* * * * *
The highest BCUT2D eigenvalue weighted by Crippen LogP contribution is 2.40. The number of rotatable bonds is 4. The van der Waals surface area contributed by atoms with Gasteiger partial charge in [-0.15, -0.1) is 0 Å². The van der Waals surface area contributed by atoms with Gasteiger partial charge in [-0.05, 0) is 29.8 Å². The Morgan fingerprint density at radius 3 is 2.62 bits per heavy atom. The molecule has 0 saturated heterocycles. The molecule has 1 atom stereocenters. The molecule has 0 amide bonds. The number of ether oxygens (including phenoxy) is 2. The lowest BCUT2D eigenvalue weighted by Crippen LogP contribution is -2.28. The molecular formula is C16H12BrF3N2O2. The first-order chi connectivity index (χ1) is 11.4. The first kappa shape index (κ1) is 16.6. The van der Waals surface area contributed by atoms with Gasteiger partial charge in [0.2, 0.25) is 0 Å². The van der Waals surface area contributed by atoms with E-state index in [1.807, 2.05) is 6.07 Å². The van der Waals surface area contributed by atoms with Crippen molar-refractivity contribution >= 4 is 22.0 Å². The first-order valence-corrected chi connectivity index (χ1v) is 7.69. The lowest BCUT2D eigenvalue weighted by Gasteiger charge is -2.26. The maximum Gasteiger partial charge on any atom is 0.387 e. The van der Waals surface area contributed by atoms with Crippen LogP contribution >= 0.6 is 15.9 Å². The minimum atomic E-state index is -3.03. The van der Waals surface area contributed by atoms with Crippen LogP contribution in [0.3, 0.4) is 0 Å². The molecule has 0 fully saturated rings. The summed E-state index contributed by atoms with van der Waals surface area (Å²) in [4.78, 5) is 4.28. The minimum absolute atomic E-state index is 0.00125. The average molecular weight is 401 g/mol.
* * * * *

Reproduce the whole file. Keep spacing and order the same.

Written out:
The highest BCUT2D eigenvalue weighted by Crippen LogP contribution is 2.40. The number of rotatable bonds is 4. The van der Waals surface area contributed by atoms with Gasteiger partial charge in [-0.15, -0.1) is 0 Å². The van der Waals surface area contributed by atoms with Gasteiger partial charge in [-0.05, 0) is 29.8 Å². The Morgan fingerprint density at radius 3 is 2.62 bits per heavy atom. The molecule has 0 saturated heterocycles. The molecule has 1 atom stereocenters. The molecule has 0 amide bonds. The number of ether oxygens (including phenoxy) is 2. The lowest BCUT2D eigenvalue weighted by Crippen LogP contribution is -2.28. The molecular formula is C16H12BrF3N2O2. The first-order chi connectivity index (χ1) is 11.4. The first kappa shape index (κ1) is 16.6. The van der Waals surface area contributed by atoms with Gasteiger partial charge in [0.2, 0.25) is 0 Å². The van der Waals surface area contributed by atoms with E-state index in [1.807, 2.05) is 6.07 Å². The van der Waals surface area contributed by atoms with Crippen molar-refractivity contribution >= 4 is 22.0 Å². The first-order valence-corrected chi connectivity index (χ1v) is 7.69. The lowest BCUT2D eigenvalue weighted by Gasteiger charge is -2.26. The maximum Gasteiger partial charge on any atom is 0.387 e. The van der Waals surface area contributed by atoms with Crippen LogP contribution >= 0.6 is 15.9 Å². The minimum atomic E-state index is -3.03. The van der Waals surface area contributed by atoms with Crippen LogP contribution in [0.3, 0.4) is 0 Å². The molecule has 0 fully saturated rings. The summed E-state index contributed by atoms with van der Waals surface area (Å²) in [4.78, 5) is 4.28. The minimum absolute atomic E-state index is 0.00125. The average molecular weight is 401 g/mol.